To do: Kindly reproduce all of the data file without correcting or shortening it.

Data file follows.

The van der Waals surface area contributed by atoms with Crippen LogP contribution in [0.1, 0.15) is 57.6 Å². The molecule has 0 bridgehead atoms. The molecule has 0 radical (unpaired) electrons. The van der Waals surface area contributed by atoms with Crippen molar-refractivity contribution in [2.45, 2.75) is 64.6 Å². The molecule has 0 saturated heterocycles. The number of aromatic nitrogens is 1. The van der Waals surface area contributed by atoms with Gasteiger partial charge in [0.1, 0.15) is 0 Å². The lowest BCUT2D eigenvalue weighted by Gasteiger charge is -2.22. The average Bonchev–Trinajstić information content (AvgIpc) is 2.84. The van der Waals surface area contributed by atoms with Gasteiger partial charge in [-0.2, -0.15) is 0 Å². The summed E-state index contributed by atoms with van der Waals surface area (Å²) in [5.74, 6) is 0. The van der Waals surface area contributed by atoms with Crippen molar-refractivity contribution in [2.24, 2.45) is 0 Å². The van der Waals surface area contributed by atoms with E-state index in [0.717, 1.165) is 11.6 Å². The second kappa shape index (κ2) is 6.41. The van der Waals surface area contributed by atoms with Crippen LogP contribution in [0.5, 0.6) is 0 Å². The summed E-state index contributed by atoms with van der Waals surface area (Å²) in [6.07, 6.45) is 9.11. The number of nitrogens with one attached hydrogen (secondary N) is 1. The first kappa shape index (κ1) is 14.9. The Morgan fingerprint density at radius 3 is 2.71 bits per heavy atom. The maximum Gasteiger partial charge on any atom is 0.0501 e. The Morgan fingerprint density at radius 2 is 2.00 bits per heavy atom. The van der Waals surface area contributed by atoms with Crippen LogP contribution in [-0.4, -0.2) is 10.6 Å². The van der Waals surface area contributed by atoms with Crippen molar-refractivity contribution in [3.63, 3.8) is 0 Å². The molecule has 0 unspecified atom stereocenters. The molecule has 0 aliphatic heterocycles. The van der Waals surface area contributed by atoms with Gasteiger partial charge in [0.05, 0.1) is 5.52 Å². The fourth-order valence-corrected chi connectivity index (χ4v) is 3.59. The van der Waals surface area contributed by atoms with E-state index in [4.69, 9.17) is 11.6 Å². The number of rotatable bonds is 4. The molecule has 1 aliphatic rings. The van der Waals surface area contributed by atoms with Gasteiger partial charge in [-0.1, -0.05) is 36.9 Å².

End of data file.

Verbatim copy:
The van der Waals surface area contributed by atoms with Crippen LogP contribution in [0.1, 0.15) is 57.6 Å². The molecule has 0 bridgehead atoms. The molecule has 0 radical (unpaired) electrons. The van der Waals surface area contributed by atoms with Crippen molar-refractivity contribution in [2.45, 2.75) is 64.6 Å². The molecule has 0 saturated heterocycles. The number of aromatic nitrogens is 1. The van der Waals surface area contributed by atoms with Gasteiger partial charge in [0.1, 0.15) is 0 Å². The lowest BCUT2D eigenvalue weighted by Gasteiger charge is -2.22. The average Bonchev–Trinajstić information content (AvgIpc) is 2.84. The van der Waals surface area contributed by atoms with Gasteiger partial charge in [-0.2, -0.15) is 0 Å². The summed E-state index contributed by atoms with van der Waals surface area (Å²) in [5.74, 6) is 0. The van der Waals surface area contributed by atoms with Crippen molar-refractivity contribution in [2.24, 2.45) is 0 Å². The van der Waals surface area contributed by atoms with E-state index in [0.717, 1.165) is 11.6 Å². The second kappa shape index (κ2) is 6.41. The van der Waals surface area contributed by atoms with Crippen LogP contribution in [0.5, 0.6) is 0 Å². The summed E-state index contributed by atoms with van der Waals surface area (Å²) in [6.07, 6.45) is 9.11. The number of nitrogens with one attached hydrogen (secondary N) is 1. The first kappa shape index (κ1) is 14.9. The Morgan fingerprint density at radius 3 is 2.71 bits per heavy atom. The maximum Gasteiger partial charge on any atom is 0.0501 e. The Morgan fingerprint density at radius 2 is 2.00 bits per heavy atom. The van der Waals surface area contributed by atoms with Crippen LogP contribution in [-0.4, -0.2) is 10.6 Å². The van der Waals surface area contributed by atoms with Crippen molar-refractivity contribution in [3.63, 3.8) is 0 Å². The molecule has 0 unspecified atom stereocenters. The molecule has 0 aliphatic heterocycles. The van der Waals surface area contributed by atoms with Gasteiger partial charge in [0.05, 0.1) is 5.52 Å². The fourth-order valence-corrected chi connectivity index (χ4v) is 3.59. The van der Waals surface area contributed by atoms with E-state index in [4.69, 9.17) is 11.6 Å². The number of rotatable bonds is 4. The molecule has 1 aliphatic rings. The van der Waals surface area contributed by atoms with Gasteiger partial charge in [-0.1, -0.05) is 36.9 Å².